Omagh gold mine compensation to be paid by planning serviceThursday, June 14th, 2012
The Planning Service in Northern Ireland has been told to by the Ombudsman to pay compensation to three residents as it failed to enforce regulations at a Tyrone gold mine.
The Ombudsman investigation found planners had made several errors in how they handled complaints over breaches of planning regulations outside Omagh.
In 2008 and 2009, the company Omagh Minerals moved hundreds of tons of rocks from the mine. This involved trucks carrying the rocks along narrow road networks and was carried out without planning consent.
Despite objections, the Planning Service took over twelve months to issue enforcement notices, forbidding the company to move the rocks without authorisation.
All three residents who brought the claims to the Ombudsman have seen their complaints upheld.
Tom Frawley, Ombudsman, has recommended the Planning Service pay the residents £10,000 compensation each.
He described the Planning Service as practicing “maladministration”.
He said: “My investigation has highlighted the failures of Planning Service to effectively monitor and enforce planning control/conditions at the precious metal mine.”
One resident described the situation where, at its peak, over a hundred trucks were using the narrow road network a day.
He said: “The people living around here were imprisoned in their homes.
“Parents could not walk their children and others had problems getting to work. The residents were failed by the Planning Service.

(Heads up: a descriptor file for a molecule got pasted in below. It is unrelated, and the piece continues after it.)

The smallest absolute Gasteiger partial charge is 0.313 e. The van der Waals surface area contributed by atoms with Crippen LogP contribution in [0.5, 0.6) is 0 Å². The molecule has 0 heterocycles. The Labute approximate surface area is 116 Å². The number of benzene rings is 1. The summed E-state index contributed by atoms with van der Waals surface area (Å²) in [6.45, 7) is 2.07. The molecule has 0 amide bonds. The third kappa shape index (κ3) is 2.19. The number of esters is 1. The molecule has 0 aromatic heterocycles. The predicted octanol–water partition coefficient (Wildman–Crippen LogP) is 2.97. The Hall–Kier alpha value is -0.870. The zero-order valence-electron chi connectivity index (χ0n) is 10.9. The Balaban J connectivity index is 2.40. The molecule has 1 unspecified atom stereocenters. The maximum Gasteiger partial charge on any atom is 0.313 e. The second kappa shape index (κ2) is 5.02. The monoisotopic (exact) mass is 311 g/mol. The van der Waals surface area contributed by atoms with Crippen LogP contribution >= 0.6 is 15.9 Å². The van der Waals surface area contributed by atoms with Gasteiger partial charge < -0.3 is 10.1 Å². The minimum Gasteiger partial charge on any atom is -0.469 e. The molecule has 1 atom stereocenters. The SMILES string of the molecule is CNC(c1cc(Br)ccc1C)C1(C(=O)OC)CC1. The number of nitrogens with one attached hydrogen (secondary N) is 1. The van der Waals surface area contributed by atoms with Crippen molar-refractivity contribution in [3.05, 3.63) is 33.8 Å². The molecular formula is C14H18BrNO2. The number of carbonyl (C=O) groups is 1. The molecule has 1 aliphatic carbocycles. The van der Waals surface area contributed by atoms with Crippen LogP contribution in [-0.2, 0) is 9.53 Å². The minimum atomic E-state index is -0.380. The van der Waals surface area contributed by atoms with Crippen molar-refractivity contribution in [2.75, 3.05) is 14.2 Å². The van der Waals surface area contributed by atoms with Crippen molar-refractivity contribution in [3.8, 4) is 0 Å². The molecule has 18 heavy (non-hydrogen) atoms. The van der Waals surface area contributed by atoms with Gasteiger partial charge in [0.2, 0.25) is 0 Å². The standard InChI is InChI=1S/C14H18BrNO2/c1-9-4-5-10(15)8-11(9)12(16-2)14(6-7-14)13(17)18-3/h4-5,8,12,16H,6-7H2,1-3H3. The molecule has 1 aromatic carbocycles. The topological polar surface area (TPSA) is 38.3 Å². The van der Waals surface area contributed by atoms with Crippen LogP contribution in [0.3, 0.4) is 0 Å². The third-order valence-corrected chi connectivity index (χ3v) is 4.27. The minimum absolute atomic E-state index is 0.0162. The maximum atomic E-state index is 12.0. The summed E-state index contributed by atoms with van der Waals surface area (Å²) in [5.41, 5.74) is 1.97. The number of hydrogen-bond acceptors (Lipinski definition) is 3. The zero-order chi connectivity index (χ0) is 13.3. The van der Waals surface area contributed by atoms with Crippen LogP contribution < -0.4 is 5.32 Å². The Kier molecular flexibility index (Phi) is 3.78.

“I have lost a pristine environment around my home. That is not a worthy legacy for a few pence.
“It was never about the money or the compensation. In fact this money will probably go towards our legal advisers to help maintain our fight and ensure our environment is protected.”
The Ombudsman said: “I find it wholly unacceptable that the Planning Service failed to take appropriate timely enforcement action commensurate with the breach of planning control given the very significant impact this had on local residents including the complainants.
“I believe the Planning Service clearly should have taken more effective robust and timely enforcement action following the initial complaints from residents in June 2008.”
Roland Phelps, of Galantas Gold Corporation, which owns the mine, stated: “I can’t comment on the report without having seen the contents.
“However, the company did not knowingly breach any planning condition as regards the export of the rock from the site or indeed on any other matter.”
Since February 2012 the Planning Service has allowed some rock to be removed from the mine but under stricter conditions.